Fraunhofer Technology Enables Efficient Networks in Vehicles for Data Rates up to 10 Gbit/s

/ 4.11.2014

Erlangen/Munich, Germany, November 3, 2014 – electronica, Hall A, Booth 113: Scientists from the Fraunhofer Institute for Integrated Circuits IIS in Erlangen will present a new high-speed link at electronica in Munich from November 11 to 14. Using the 10+ Gbit/s physical layer for a simple twisted pair wireline data transmission, it is possible to transfer data at rates of 10 Gbit/s in real time. The layer is ideal for high-bit-rate data streaming used in driver assistance systems, for connecting mobile devices as well as for multimedia applications in vehicles.

Fraunhofer IIS/Udo Rink

Effizienter High-Speed Physical Layer 10+ Gbps für die nächste Generation der Video-Übertragung. Faster and more efficient: the 10+ Gb/s physical layer for the next generation of video transmission.

Here’s what driving could look like in the future: The driver can relax while the car navigates rush-hour traffic using its camera-based assistance systems. At the same time, passengers are watching a sporting event broadcasting live over Internet TV on the car’s entertainment system. The sports shows of tomorrow will be broadcasting in 4K quality from every conceivable angle.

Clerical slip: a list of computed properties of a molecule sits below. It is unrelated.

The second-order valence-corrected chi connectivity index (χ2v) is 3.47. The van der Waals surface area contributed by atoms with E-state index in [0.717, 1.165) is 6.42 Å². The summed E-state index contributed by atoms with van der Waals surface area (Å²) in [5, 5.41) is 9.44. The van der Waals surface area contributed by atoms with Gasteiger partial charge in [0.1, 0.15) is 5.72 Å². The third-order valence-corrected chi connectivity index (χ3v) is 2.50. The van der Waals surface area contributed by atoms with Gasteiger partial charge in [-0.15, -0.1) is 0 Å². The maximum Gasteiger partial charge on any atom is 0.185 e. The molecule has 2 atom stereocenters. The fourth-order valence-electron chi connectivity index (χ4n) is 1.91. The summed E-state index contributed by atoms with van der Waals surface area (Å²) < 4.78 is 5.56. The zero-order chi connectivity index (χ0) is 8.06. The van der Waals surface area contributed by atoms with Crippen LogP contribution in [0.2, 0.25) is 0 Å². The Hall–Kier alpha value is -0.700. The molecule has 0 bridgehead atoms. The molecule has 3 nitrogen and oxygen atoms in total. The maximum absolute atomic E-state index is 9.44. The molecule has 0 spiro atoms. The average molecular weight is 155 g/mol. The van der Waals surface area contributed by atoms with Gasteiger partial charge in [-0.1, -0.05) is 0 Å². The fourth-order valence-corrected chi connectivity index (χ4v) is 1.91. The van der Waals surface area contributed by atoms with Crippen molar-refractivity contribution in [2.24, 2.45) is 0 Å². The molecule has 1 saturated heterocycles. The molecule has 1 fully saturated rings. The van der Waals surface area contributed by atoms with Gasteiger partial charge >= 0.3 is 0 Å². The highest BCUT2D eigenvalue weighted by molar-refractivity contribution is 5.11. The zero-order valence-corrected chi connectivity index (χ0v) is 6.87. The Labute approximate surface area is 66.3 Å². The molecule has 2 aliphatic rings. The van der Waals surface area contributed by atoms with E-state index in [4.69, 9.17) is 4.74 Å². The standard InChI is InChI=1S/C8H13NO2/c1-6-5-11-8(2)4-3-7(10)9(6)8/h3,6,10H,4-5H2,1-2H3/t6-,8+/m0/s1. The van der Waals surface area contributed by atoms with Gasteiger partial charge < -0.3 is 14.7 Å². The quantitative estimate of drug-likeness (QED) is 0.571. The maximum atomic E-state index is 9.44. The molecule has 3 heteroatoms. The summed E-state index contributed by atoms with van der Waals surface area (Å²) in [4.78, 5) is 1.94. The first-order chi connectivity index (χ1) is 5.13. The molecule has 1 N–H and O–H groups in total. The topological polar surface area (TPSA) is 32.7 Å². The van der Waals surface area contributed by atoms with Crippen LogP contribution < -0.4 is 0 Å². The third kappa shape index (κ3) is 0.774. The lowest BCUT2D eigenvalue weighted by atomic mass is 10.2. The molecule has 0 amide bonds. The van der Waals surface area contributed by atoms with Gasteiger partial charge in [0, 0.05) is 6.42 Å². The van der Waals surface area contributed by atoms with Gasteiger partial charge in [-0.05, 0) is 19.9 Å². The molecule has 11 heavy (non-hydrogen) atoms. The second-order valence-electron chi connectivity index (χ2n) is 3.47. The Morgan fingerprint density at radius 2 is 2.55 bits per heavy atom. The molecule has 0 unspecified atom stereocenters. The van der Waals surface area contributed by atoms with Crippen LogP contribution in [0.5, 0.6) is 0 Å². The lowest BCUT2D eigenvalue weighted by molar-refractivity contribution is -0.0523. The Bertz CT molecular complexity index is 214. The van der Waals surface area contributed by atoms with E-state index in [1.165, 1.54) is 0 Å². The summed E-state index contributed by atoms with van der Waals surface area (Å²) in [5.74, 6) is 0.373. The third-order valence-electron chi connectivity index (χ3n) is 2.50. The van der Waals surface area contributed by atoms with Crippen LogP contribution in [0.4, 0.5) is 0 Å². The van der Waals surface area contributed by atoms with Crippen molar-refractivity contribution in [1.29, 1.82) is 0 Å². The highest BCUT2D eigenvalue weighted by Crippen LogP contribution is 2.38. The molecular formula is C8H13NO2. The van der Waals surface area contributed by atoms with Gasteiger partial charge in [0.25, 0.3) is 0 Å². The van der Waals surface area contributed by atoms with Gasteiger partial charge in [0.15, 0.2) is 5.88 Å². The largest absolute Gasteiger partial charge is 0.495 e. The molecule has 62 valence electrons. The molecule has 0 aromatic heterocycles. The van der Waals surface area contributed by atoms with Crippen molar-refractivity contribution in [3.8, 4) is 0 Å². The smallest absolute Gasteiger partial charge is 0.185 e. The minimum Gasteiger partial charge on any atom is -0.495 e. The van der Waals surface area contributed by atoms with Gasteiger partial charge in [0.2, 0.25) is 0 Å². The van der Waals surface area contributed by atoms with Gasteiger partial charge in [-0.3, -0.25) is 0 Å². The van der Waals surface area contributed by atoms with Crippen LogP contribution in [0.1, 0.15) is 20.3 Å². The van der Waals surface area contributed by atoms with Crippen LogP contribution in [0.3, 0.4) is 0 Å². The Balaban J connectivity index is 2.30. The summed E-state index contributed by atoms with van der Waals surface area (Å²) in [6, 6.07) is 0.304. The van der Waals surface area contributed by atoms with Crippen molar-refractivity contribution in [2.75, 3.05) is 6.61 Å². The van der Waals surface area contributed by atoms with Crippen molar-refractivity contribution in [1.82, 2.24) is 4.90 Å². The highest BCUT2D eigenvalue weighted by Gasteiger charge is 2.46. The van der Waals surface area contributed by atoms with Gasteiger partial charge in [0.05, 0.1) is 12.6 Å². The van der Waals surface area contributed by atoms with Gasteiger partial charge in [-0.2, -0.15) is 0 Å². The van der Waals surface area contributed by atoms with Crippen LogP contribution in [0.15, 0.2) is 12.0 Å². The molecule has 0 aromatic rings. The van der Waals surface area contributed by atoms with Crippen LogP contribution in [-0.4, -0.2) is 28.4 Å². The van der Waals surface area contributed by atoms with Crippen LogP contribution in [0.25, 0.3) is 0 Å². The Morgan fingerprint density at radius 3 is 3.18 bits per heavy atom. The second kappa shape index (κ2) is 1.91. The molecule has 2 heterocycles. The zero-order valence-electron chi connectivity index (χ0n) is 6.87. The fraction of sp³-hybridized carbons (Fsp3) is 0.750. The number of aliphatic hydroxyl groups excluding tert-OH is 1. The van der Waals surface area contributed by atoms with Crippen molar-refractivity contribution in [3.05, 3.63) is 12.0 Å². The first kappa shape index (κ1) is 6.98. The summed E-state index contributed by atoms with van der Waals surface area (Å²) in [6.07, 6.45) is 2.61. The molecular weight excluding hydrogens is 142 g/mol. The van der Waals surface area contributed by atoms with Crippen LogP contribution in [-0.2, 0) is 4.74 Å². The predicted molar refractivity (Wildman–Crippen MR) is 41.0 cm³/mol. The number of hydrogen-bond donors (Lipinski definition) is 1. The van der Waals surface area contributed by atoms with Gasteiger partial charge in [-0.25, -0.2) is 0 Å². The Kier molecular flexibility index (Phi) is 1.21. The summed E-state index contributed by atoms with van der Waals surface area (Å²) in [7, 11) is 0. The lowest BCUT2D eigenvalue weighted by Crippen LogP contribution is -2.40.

10+ Gbit/s physical layer speeds up wireline data transmission

These parallel applications require high data throughput using a simple, lightweight and inexpensive copper cable, combined with low power consumption and minimum latency. Fraunhofer IIS has developed this core technology for the next generation of data transmission and is in the process of making it ready for production. Consuming less than one watt for every transmitter/receiver pair, the new physical layer can transmit 10 Gbit/s over a single twisted pair cable 10–15 meters long. Keeping the latency to a minimum provides video data for human-machine interaction tasks in real time. The universal design of this development allows a wide range of content with various requirements to be transmitted simultaneously, which also means that connections that used to run in parallel can now be consolidated into one pair of wires.

The developed physical layer is currently working at 10 Gbit/s. For further applications it is intended to increase the data rate to 12.5 Gbit/s. This will serve as core technology for virtually all common data rates of 10 Gbit/s and more.

Applications range from mechanical engineering to broadcasting

High-speed data transmission systems are by no means limited to a vehicle’s on-board electronics. Many other application areas have similar requirements. These areas include industrial facilities, mechanical and systems engineering, automation technology, medical technology, robotics and data centers. Broadcasting that uses multiple cameras and HD or even 4k video streaming can also benefit from this technology.

Fraunhofer IIS scientists will be demonstrating an evaluation and test platform for the 10+ Gbit/s physical layer at electronica (Hall A, Booth 113) from November 11 to 14.